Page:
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Chanet Stevenson, Staff Reporter

March 7, 2012

In an effort to make Snoqualmie Pass safer for animals, Central Washington University biologists and students have been working to document wildlife movement across Interstate-90 (I-90) for the Washington State Department of Transportation (WSDOT).

Central biologists and students have been involved in the I-90 Snoqualmie Pass East Project since 2008 when the project first began. The goal is to build crossing structures, including bridges and underpasses, which will safely and ecologically connect wildlife with both sides of the Interstate.

The project, which spans 15 miles along I-90 between Hyak and Easton, will include a total of 15 wildlife crossing structures when completed.

The WSDOT enlisted help from the Central biology department to document where wildlife resides near I-90. The idea was to track wildlife movement in order to determine where crossing structures should be built so that animals could easily find and use them to cross the Interstate. To accomplish this, biologists have chosen to document specific wildlife and their habitats and movements, including pikas, fish, amphibians, and reptiles.

Kristina Ernest, a terrestrial community ecologist and professor, is one of the professors involved in the project.

“One really great thing about this project is that we have been able to involve students,” Ernest said.

For Ernest and her lab students, researching the ecology of pikas along I-90 has been the main point of focus in the project.

Pikas are small mammals with short tails and limbs, rounded ears. They are related to rabbits and hares.

Ernest said pikas primarily live in shady, rocky patches with crevices that can be used for shelter. Since pikas live in such small, confined areas, it is difficult for them to move from place-to-place, especially with I-90 acting as a barrier.

In order to track the pikas’ movement, the researchers must first trap and tag the animals before releasing them back into their environment.

When an already tagged pika is caught again, it is weighed and processed to determine how much the pika has changed over the course of the year.

By doing this research, Ernest and the students involved can give better recommendations as to where crossing structures should be placed to best benefit pikas since it demonstrates where the animals have moved to and from, and whether or not they are more likely to stay on one side of I-90 or the other.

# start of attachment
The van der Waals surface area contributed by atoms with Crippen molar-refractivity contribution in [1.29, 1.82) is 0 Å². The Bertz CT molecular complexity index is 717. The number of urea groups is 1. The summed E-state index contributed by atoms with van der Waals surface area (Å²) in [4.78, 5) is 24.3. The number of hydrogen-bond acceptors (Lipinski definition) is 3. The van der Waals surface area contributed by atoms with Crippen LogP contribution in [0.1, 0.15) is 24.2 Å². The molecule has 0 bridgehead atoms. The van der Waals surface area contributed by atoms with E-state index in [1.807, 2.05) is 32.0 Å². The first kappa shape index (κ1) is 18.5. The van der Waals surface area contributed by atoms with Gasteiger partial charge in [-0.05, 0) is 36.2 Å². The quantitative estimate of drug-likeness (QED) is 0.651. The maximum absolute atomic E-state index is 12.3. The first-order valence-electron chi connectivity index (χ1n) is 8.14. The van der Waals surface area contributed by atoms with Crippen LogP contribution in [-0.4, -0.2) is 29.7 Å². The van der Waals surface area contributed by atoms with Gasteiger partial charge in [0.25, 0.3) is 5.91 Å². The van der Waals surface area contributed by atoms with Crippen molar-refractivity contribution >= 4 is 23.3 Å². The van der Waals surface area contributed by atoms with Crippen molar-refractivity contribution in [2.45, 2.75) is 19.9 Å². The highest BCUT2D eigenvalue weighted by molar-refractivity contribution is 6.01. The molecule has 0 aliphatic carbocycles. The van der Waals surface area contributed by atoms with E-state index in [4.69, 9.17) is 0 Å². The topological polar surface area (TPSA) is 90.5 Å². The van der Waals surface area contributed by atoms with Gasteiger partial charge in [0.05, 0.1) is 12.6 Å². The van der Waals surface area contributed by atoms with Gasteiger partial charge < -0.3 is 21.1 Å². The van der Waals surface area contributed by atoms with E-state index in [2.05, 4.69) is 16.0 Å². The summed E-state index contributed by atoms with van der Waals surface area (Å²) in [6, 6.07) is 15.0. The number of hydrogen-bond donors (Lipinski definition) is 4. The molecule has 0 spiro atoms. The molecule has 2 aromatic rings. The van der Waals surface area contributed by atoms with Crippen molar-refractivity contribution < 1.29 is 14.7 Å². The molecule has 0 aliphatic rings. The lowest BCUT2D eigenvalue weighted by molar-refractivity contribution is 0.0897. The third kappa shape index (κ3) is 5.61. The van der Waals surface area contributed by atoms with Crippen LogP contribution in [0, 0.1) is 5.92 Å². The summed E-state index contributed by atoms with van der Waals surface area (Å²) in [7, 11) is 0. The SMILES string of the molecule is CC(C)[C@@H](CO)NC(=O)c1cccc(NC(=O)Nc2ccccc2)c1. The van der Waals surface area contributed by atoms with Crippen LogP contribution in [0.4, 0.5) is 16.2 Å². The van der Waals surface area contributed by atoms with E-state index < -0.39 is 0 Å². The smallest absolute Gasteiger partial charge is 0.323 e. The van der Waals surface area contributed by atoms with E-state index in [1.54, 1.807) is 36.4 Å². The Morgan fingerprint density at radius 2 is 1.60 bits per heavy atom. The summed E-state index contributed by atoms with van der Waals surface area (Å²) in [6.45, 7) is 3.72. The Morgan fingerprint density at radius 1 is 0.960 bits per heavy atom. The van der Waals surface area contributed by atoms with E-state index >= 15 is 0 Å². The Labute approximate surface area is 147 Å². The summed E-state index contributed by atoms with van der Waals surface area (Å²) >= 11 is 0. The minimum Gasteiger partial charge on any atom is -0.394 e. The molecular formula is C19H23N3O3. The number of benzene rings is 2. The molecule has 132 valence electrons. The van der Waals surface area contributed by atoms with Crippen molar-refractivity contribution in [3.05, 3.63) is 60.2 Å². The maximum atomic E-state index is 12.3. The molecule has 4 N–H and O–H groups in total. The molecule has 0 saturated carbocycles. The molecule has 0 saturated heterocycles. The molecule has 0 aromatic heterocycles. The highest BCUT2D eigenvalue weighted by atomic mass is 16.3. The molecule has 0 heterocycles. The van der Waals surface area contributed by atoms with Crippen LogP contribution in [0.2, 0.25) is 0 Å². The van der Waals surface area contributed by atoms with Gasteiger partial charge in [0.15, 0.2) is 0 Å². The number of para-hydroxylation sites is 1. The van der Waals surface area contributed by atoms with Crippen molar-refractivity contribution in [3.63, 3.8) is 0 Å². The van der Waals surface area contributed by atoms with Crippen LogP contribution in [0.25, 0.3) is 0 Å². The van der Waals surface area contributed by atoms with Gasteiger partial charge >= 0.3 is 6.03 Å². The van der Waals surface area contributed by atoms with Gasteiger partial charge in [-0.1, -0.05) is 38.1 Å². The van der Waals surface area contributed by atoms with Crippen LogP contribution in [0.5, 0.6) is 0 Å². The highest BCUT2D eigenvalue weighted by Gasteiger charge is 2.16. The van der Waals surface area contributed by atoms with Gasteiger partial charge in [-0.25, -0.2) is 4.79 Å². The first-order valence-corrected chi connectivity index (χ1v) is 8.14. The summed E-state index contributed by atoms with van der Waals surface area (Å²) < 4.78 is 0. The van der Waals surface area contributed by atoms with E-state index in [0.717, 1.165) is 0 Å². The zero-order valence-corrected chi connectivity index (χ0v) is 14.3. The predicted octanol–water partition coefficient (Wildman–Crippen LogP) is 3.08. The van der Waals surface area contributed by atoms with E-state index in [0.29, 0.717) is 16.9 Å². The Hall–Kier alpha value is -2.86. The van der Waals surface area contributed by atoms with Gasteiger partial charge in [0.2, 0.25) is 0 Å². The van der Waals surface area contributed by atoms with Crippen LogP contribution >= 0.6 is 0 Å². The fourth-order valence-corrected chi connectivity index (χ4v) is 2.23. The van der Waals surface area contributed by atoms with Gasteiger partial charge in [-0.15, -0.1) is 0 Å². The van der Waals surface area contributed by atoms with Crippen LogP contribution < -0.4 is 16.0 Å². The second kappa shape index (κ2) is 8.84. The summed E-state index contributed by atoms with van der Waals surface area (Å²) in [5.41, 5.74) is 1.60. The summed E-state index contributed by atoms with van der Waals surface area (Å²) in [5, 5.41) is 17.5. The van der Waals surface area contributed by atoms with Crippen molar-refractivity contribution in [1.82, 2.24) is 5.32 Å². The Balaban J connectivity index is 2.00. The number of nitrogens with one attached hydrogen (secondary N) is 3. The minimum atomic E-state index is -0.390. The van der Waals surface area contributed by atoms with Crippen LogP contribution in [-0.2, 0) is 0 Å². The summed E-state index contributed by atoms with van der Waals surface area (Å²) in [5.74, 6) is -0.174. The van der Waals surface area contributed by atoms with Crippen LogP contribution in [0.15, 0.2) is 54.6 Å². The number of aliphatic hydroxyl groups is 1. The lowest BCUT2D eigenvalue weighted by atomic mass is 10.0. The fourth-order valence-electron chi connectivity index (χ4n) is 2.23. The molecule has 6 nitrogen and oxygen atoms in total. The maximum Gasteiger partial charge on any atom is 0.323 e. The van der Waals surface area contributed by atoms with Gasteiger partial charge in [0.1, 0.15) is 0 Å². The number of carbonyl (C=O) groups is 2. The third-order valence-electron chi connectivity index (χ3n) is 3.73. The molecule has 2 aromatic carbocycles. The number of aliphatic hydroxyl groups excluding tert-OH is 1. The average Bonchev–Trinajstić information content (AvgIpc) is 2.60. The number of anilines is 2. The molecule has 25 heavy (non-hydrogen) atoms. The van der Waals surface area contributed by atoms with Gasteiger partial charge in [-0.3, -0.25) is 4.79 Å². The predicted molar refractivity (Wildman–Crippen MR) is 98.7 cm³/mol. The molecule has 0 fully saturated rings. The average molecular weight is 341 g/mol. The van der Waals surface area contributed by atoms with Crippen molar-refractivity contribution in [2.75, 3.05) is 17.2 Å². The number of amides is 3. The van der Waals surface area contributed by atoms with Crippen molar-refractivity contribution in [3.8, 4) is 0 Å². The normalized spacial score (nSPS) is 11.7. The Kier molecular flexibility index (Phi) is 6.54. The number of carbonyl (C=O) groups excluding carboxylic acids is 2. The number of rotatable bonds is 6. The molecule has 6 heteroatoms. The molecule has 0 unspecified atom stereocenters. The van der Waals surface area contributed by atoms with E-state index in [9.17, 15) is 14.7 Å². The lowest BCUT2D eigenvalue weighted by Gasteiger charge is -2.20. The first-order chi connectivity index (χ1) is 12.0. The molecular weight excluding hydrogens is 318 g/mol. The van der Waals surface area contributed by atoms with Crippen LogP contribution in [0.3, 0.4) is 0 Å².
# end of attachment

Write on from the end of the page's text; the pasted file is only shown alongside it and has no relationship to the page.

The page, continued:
This same process is used to research and track the movements of fish populations within the streams along I-90. Paul James, an ichthyologist and professor, said each fish is tagged with an assigned number.

When the fish are re-caught, their length is then measured and recorded to show how fast they are growing. Since each fish is tagged with an assigned number, James and his students can also determine where the fish were first caught and compare the location to where they were found the second time to see how far the fish have traveled.

James also explained how constructing bridges allows for water in the streams to flow naturally underneath them, whereas constructing culverts often causes the water to rush too quickly through them making it more dangerous for fish.

Cameras have also been placed along I-90 to capture wildlife movement and allow biologists to see which animals are crossing where.

The cost for the project is $100,000 to $120,000 per year and is contracted through the WSDOT.

According to James, the I-90 Snoqualmie Pass East Project is the first ever project to monitor wildlife movements and populations before, during and after construction of crossing structures.

By collecting data throughout the entire course of the project, biologists hope to accurately determine how effective the crossing structures have been once they are completed.

Because of this, many European countries interested in constructing wildlife crossing structures have been closely following the data collected throughout the project.

Though it is still uncertain when the construction of the wildlife crossing structures will be completed, Central students and biologists continue to research wildlife populations, which they hope will ultimately help make crossing structures a safe and effective way for animals to cross over I-90 at Snoqualmie Pass.

Pika pals: biological conservation


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